11232014 Ancestry Is Serendipitous

Ancestry has taught me some strange lessons – in math, history, genetics and personal stories. It has defined the word “serendipity” for me. I’ve learned so many things that have nothing to do with who my great-grandparents might have been.

An example: 80% of all marriages in history have been between 2nd cousins or closer. This is because of the lack of suitable mates outside the 5-mile zone of a typical person’s reach for most of history. Without war or some similar disaster, people stayed put in their little worlds.

This results in pedigree collapse, a reduction in the number of ancestors due to duplication along bloodlines. 1200 AD is the widest point for our family trees; before that, the number of ancestors above us was drastically smaller to geographical limitations. (Today, you would have 128 5th Great-grandparents, spanning back an average of only around 200 years ago.) Think about it. Without pedigree collapse, going back a few thousand years would result in a # of ancestors greater than the entire world population by many factors.In a given group or ethnicity, it’s a certainty that we all are 15th cousins or less – and probably much less, without knowing it. We are much more connected that you probably realize. You have over a million 8th cousins.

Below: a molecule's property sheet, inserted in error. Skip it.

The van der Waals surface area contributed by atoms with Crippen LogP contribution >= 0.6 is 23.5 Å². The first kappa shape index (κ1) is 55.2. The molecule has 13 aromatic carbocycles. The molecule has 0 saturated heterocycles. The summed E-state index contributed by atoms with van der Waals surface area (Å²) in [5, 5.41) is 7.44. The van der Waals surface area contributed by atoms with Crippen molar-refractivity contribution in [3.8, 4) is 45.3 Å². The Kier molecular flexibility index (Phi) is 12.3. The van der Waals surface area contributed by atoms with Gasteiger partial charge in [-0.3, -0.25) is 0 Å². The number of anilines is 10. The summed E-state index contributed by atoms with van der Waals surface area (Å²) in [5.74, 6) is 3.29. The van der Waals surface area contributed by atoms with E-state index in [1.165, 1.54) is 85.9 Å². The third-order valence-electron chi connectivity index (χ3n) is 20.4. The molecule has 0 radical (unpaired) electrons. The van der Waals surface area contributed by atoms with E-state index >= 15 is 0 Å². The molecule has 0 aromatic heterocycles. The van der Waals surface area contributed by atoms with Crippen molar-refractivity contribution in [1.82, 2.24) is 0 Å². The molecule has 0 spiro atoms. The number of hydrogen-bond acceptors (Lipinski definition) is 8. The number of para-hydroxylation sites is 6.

I’ve found a lot of fascinating things along the way, including people’s missing birth fathers, birth certificates, and even ties to royalty. (For what it is worth, you are connected to royalty. It’s a certainty. Wealth contributed greatly to lineage and it also afforded people’s connections to be recorded, unlike most commoners.)